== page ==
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8 minutes ago, Tapi said:

I do think you’re correct. But with so much rampant speculation, I’m starting to believe anything! 


I know the feeling....I'm worried about next year's transatlantic on Pacific Princess being canceled  if they're truly getting rid of the smaller ships, since she's the smallest!

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I don't think the cruise lines would decide on who goes first and who doesn't .  Just like a hotel they would take rooms out of inventory.  For example, 50% of the rooms would be "sold" from day one.  Then booking begins, first come, first served (they might send out an email to past guests or cancelled people). Then when it's "full" it's full.  Just like a hotel doesn't decide who books and who doesn't, if you get a room, great, if not, it's "sold out".  Granted there could be a variety of options, they might take out all the inside cabins, use those for staff and only open up the balconies and higher.  Or 50% straight down the line for all room types. 


At this point, "day one" for currently available sailings may have been more than a year ago. Some sailings may already be over 50% (or whatever reduction rate eventually gets used), so the cruiseline would definitely need to determine who gets "reduced" in such cases.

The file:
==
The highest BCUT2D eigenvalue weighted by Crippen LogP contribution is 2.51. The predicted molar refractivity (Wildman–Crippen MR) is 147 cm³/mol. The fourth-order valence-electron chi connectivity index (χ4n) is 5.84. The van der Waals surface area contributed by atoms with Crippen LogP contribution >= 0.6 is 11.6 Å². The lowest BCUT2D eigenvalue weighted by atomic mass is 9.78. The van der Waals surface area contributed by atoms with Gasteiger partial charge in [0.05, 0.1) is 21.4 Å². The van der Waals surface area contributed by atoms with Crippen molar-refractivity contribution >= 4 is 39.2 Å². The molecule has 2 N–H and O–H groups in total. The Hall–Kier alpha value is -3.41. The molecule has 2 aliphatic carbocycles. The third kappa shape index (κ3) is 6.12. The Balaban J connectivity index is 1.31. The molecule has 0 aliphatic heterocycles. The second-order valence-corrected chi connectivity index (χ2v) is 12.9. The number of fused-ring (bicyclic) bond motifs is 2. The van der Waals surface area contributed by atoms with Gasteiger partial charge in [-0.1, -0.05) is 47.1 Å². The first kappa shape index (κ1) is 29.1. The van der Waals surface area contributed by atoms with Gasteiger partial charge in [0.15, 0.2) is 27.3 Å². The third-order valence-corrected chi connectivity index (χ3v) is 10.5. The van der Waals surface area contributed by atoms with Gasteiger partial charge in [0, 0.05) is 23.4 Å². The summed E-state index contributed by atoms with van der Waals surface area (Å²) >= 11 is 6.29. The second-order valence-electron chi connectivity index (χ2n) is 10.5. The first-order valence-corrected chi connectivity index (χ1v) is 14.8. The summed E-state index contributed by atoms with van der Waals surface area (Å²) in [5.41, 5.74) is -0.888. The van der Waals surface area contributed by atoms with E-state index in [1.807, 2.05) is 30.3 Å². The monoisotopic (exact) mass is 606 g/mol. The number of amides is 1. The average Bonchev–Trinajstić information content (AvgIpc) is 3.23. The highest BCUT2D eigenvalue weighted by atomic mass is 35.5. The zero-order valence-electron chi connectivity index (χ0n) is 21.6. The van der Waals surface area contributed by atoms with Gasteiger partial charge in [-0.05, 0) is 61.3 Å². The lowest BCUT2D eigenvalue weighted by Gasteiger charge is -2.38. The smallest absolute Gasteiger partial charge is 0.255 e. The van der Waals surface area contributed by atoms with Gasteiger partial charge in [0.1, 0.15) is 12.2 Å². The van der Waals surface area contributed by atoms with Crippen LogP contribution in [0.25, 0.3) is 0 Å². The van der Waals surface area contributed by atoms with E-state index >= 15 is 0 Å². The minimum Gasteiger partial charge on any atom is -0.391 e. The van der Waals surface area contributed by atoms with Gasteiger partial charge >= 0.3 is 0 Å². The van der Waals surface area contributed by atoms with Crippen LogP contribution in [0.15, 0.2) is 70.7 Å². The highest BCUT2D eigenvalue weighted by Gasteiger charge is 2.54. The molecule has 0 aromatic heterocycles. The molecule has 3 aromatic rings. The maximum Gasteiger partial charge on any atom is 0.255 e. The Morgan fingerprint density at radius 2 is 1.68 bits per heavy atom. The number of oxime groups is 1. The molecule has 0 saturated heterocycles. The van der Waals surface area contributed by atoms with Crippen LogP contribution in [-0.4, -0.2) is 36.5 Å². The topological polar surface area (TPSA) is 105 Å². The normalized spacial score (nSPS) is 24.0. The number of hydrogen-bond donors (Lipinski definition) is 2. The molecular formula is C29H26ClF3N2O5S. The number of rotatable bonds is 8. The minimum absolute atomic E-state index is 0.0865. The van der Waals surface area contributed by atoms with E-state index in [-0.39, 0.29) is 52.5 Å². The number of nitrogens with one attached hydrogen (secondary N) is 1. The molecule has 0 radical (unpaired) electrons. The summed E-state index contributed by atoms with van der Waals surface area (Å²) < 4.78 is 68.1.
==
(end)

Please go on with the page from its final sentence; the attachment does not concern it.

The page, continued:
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I think the schedules will be changing significantly when they launch.   They have already said that they are going to start with shorter cruises which I would expect will just go to their own island and back until they can get a rhythm going.   So as they will be new cruises, they will only book to the limits they want to have. 

 

I agree that it may become a problem when they start using existing cruises.  At that time, it may be a challenge.

 

With the thought that there will be a vaccine in the first half of 2021, they may also enforce that everyone on the ship has a vaccine and then will start increasing the number of passengers.   They will want to get back to full capacity as soon as they can.  It is the only way they can be profitable.   

 

I agree with an earlier comment, they will raise the prices, if the capacity they can take on is low(assuming they can get it at the beginning, which I think they will).  This will be lots that will just want to get cruising!

 

Realistically, they will probably not start until January.   At that time, there will only be a couple of cruiseships per line sailing, which allows they to have a lot of flexibility around price.

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5 hours ago, jwattle said:

The other factor for cruiser lines is the onboard spending drop of decreased occupancy...

Hi Jo & Tom,

Any Cruise Ship that you guys are on won’t see a revenue loss. LOL 😁😁

Tony

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There’s a thing called a computer.  It can be programmed to do things. One of those things is to limit capacity. The cruise lines all have the technology to do this quietly without us knowing they are even doing it. They simply enter a capacity limit into the magic computer and as each letter code hits its threshold it shows “sold out”.